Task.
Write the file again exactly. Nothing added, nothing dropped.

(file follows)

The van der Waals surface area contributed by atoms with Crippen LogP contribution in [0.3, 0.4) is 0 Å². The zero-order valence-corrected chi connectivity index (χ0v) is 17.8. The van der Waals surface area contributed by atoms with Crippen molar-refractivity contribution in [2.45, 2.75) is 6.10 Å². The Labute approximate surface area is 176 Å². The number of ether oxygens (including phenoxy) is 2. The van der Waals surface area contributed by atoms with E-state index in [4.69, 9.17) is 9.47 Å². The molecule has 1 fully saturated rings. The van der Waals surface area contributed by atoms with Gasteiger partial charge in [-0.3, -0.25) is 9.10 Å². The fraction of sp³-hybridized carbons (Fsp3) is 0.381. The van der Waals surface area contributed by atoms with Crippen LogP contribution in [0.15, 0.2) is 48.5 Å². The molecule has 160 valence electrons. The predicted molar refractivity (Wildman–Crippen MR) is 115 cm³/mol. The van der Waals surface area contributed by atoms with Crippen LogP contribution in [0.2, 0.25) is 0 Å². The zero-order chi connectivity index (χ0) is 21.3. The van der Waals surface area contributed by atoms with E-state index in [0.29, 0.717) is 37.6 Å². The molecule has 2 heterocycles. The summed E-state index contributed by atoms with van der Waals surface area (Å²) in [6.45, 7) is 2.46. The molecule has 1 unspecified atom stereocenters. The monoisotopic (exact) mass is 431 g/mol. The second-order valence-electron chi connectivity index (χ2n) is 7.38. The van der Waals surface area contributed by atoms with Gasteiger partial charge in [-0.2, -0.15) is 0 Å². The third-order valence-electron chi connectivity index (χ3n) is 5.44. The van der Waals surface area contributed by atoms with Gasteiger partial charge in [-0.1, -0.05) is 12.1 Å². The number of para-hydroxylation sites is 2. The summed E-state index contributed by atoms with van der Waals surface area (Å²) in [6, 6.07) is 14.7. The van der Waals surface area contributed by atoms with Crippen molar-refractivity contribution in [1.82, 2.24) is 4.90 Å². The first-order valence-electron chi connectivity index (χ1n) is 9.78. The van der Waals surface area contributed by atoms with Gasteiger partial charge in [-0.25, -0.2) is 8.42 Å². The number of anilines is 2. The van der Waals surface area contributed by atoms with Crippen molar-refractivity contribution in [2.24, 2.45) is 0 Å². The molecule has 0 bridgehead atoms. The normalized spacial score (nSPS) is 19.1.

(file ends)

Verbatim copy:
The van der Waals surface area contributed by atoms with Crippen LogP contribution in [0.3, 0.4) is 0 Å². The zero-order valence-corrected chi connectivity index (χ0v) is 17.8. The van der Waals surface area contributed by atoms with Crippen molar-refractivity contribution in [2.45, 2.75) is 6.10 Å². The Labute approximate surface area is 176 Å². The number of ether oxygens (including phenoxy) is 2. The van der Waals surface area contributed by atoms with E-state index in [4.69, 9.17) is 9.47 Å². The molecule has 1 fully saturated rings. The van der Waals surface area contributed by atoms with Gasteiger partial charge in [-0.3, -0.25) is 9.10 Å². The fraction of sp³-hybridized carbons (Fsp3) is 0.381. The van der Waals surface area contributed by atoms with Crippen LogP contribution in [0.15, 0.2) is 48.5 Å². The molecule has 160 valence electrons. The predicted molar refractivity (Wildman–Crippen MR) is 115 cm³/mol. The van der Waals surface area contributed by atoms with Crippen LogP contribution in [0.2, 0.25) is 0 Å². The zero-order chi connectivity index (χ0) is 21.3. The van der Waals surface area contributed by atoms with E-state index in [0.29, 0.717) is 37.6 Å². The molecule has 2 heterocycles. The summed E-state index contributed by atoms with van der Waals surface area (Å²) in [6.45, 7) is 2.46. The molecule has 1 unspecified atom stereocenters. The monoisotopic (exact) mass is 431 g/mol. The second-order valence-electron chi connectivity index (χ2n) is 7.38. The van der Waals surface area contributed by atoms with Gasteiger partial charge in [-0.2, -0.15) is 0 Å². The third-order valence-electron chi connectivity index (χ3n) is 5.44. The van der Waals surface area contributed by atoms with Gasteiger partial charge in [-0.1, -0.05) is 12.1 Å². The number of para-hydroxylation sites is 2. The summed E-state index contributed by atoms with van der Waals surface area (Å²) in [6, 6.07) is 14.7. The van der Waals surface area contributed by atoms with Crippen molar-refractivity contribution in [1.82, 2.24) is 4.90 Å². The first-order valence-electron chi connectivity index (χ1n) is 9.78. The van der Waals surface area contributed by atoms with Gasteiger partial charge in [-0.25, -0.2) is 8.42 Å². The number of anilines is 2. The van der Waals surface area contributed by atoms with Crippen molar-refractivity contribution in [2.24, 2.45) is 0 Å². The molecule has 0 bridgehead atoms. The normalized spacial score (nSPS) is 19.1.